I too discovered a couple of weeks ago that a substantial number of my commits weren't showing up on GitHub. After some research, I learned that because I was working on a non-master branch, none of my previous commits that I'd pushed would count even after I merged the branch to master. In the end, the only commit that was added to my GitHub graph was the merge.
So it seems the lesson is, if you want more commits to show on your page, you pretty much need to work entirely on master or merge to your master branch all. the. time.
Edit: The experience was legit, but the 'lesson' is not entirely true. Updated new findings in a later comment.
Huh, that's interesting. Seems like not a good representation of work though.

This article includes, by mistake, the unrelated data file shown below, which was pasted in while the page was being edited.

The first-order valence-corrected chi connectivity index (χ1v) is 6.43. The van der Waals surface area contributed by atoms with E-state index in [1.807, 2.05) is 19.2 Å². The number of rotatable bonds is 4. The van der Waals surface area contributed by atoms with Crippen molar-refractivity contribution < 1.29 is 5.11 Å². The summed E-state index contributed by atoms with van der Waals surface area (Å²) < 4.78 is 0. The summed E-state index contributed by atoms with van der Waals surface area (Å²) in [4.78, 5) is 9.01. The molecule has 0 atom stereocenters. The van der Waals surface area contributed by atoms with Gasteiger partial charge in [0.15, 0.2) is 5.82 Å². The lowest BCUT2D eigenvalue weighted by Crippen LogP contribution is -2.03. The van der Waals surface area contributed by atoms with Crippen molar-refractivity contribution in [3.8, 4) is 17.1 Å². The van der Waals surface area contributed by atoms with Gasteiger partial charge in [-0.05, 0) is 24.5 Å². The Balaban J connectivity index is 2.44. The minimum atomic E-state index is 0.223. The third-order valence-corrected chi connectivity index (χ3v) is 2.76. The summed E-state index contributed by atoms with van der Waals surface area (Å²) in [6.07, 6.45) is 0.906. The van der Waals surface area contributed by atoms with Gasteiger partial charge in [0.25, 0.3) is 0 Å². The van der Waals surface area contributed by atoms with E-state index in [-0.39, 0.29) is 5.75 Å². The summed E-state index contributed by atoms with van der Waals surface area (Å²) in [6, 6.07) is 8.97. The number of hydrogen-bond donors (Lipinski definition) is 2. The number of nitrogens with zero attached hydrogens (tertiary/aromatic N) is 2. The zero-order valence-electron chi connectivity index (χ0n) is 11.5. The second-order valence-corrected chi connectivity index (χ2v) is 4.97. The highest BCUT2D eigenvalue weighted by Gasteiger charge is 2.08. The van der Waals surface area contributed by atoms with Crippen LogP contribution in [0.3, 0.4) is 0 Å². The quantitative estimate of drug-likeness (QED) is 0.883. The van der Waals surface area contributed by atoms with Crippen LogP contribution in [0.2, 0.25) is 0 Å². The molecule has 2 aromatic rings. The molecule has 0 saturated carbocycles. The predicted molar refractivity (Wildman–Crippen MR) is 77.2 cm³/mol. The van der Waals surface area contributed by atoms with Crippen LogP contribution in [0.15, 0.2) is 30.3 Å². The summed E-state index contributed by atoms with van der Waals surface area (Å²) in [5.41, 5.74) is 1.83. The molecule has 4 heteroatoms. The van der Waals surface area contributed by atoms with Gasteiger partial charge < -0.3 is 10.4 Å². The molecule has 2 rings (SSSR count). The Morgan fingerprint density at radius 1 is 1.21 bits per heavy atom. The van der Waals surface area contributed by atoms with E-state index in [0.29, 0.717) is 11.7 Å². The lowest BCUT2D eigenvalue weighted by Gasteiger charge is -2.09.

I agree about it seeming a terrible representation of your work. I've been working around the problem, but I'm pretty dissatisfied with my workflow. So I did some more digging.
And it turns out what I wrote last night was a little inaccurate. It's not the master, but the 'default' that is the only branch that can populate commits onto the graph, but it happens to be that default is set to master. It sounds like you can set the default to another branch to reflect the commits you make there.
It seems a little tedious, but it's a solution. Not sure if commits appear or disappear on your graph though if you're setting your default to something else all the time. Might be worth experimenting with!
By the way, have you figured out yet what the cause has been for you?
I haven't been able to figure it out because it seems like even if I'm working in the default branch the commits may or may not show up on the contribution graph. As long as the commits are showing up in the repo itself I'm not too worried about it, just wish the work was reflected in a better way.
We're a place where coders share, stay up-to-date and grow their careers.
We strive for transparency and don't collect excess data.